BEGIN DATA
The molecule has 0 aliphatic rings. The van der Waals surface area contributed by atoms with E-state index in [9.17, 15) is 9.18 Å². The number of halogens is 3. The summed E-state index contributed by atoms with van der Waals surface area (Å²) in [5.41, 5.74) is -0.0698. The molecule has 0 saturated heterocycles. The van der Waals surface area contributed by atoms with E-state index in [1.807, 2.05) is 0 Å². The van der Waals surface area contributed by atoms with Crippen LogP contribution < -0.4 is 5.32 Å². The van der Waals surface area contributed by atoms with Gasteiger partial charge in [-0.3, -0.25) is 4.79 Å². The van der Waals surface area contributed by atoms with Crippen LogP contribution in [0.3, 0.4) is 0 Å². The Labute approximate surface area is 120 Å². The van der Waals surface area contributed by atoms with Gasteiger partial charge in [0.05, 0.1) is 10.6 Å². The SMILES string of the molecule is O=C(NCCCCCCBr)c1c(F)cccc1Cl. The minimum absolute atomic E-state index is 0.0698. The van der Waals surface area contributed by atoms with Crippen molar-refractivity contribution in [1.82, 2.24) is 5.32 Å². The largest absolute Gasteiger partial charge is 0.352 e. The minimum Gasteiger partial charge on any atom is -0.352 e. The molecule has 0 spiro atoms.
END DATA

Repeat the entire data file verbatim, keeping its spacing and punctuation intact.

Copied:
The molecule has 0 aliphatic rings. The van der Waals surface area contributed by atoms with E-state index in [9.17, 15) is 9.18 Å². The number of halogens is 3. The summed E-state index contributed by atoms with van der Waals surface area (Å²) in [5.41, 5.74) is -0.0698. The molecule has 0 saturated heterocycles. The van der Waals surface area contributed by atoms with E-state index in [1.807, 2.05) is 0 Å². The van der Waals surface area contributed by atoms with Crippen LogP contribution < -0.4 is 5.32 Å². The van der Waals surface area contributed by atoms with Gasteiger partial charge in [-0.3, -0.25) is 4.79 Å². The van der Waals surface area contributed by atoms with Crippen LogP contribution in [0.3, 0.4) is 0 Å². The Labute approximate surface area is 120 Å². The van der Waals surface area contributed by atoms with Gasteiger partial charge in [0.05, 0.1) is 10.6 Å². The SMILES string of the molecule is O=C(NCCCCCCBr)c1c(F)cccc1Cl. The minimum absolute atomic E-state index is 0.0698. The van der Waals surface area contributed by atoms with Crippen molar-refractivity contribution in [1.82, 2.24) is 5.32 Å². The largest absolute Gasteiger partial charge is 0.352 e. The minimum Gasteiger partial charge on any atom is -0.352 e. The molecule has 0 spiro atoms.